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migrationmobilityconnectionworkshopThe History of Migration Experience Center at Curtin University (Perth) and the Digital Humanities Research Group from the University of Western Sydney (UWS) organized the Migration, Mobility and Connection workshop from 17-19 February in Parramatta. Sponsored by the Embassy of the Kingdom of the Netherlands, this workshop examined the archival, custodial and digital challenges that impact the discovery, collection, preservation and content management of material and immaterial traces from the past that the Netherlands shares with Australia and New Zealand and other (so called) emigration countries.


UNESCO and the International Organization for Migration (IOM) already stated in 2011 the need for museums on ethnic minorities. In times of globalization there is a longing for small histories and personal stories. That said, sustainability was the big issue raised at the workshop. How do we go towards a sustainable model for the preservation of community and migrant heritage? Communities have different layers to their collection activities and are constantly changing; what should be preserved to represent them for now and later? What is the meaning of Dutch descent for 2nd and 3rd generations? How do museums and collections stay relevant in the future?

An important issue raised during the workshop was about the role of digitization in preserving community heritage. Digitization and data storage involves large and long term investments but is this worthwhile? Do people really want the material to be online? Will it be used? The different means for getting revenue (for example, fundraising events, grants, and membership programs) will support programs but not staff and infrastructure, including buildings. And what about the role of volunteers? Can a museum be upheld by volunteers only and over generations? How can we maintain their commitment?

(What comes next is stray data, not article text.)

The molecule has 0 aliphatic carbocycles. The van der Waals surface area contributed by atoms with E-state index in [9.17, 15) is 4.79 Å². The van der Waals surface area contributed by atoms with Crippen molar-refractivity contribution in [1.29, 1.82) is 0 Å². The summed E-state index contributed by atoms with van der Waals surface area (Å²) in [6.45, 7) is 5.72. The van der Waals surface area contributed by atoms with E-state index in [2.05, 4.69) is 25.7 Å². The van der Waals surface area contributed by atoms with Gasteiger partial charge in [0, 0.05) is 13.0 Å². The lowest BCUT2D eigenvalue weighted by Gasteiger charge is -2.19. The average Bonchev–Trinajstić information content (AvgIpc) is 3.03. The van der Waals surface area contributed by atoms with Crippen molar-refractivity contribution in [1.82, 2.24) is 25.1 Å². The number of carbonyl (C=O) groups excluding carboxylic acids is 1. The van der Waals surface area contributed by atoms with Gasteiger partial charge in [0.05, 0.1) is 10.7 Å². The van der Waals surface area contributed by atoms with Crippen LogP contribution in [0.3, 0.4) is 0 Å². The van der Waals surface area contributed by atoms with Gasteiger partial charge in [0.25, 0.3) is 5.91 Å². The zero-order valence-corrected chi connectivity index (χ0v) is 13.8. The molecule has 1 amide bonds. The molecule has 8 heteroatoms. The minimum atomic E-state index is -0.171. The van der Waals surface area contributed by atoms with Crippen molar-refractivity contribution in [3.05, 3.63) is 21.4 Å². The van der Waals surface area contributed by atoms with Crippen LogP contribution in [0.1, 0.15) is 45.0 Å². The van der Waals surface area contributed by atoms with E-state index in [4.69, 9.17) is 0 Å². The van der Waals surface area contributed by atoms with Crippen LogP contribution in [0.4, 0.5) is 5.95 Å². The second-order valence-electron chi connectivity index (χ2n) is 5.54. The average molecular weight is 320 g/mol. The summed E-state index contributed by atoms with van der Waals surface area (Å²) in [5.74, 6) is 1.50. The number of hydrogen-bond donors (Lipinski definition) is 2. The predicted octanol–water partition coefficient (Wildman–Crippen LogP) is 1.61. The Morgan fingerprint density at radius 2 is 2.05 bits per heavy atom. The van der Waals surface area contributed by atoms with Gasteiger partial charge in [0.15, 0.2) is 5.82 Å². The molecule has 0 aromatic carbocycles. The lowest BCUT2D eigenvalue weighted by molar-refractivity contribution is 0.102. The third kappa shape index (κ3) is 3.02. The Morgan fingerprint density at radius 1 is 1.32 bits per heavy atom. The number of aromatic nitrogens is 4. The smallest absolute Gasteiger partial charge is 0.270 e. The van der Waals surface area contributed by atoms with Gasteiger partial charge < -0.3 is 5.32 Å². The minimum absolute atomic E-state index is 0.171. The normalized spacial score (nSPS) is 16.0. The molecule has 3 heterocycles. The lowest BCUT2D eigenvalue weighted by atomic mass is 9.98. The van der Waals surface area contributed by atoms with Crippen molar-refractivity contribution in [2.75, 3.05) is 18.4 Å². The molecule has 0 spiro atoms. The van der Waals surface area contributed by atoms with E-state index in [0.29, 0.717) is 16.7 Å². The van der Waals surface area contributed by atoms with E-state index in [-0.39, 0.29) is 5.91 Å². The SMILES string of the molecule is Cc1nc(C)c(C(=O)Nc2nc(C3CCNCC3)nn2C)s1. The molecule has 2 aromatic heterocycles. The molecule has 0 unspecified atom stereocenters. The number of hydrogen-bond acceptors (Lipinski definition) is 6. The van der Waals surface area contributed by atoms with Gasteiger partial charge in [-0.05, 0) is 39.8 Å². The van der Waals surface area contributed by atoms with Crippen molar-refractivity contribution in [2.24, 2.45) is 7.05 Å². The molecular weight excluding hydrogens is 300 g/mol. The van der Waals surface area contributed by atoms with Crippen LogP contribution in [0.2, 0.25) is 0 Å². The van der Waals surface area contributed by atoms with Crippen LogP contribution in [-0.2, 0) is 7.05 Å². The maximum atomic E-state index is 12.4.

In partnership with key institutional and community stakeholders, this workshop built on new understandings about the experience and representation of migration and how this has shaped an evolving sense of Dutch migration heritage and, with it, the consequences for the formation of cultural identities. It concluded that digitization will play a significant role in the future of migrant and community heritage, but since it is very costly and takes long term maintenance it is vital to combine forces where possible. National and state institutions could play a role (like in the case of TULIPANA the National Archives of Brazil and the State Archives of Sao Paulo), but it should also be researched if it is possible to work together as countries among each other (mutual heritage policies for example). In the case of Dutch migrant communities this could be Australia, New Zealand, Brazil, Canada, USA, Argentina and South Africa, and the Netherlands since they share the same need for preservation of their cultural heritage and the Dutch there have documents in home and hostland. A research on cost effective and low profile (already existing) web applications and storage facilities might be done after careful consideration about what heritage should be digitized.

The Dutch Australian at a Glance project (DAAAG) from Dr. Nonja Peters (Curtin University) is an example of a project dedicated to digitally preserve the cultural heritage of the Dutch migrants and to tell the story of Dutch immigration in Australia. The intention to collaborate between the TULIPANA and the DAAAG projects has been declared during the workshop. In the coming months we will continue discussions about how to proceed from here. The idea is to apply for a NIAS Lorentz program as to bring together the different stakeholders to define and elaborate the idea feasibility, privacy, access, and costs including business cases around the notion of a personal virtual safe for migrant heritage.

TULIPANA partners

  logoMuseuHolambra logo-AN  APESP  ArchivoParana 

 ACBH NVR2      Castrolanda 

 CGHD  a Koningkrijkdernederlanden1    logo rce DutchCulture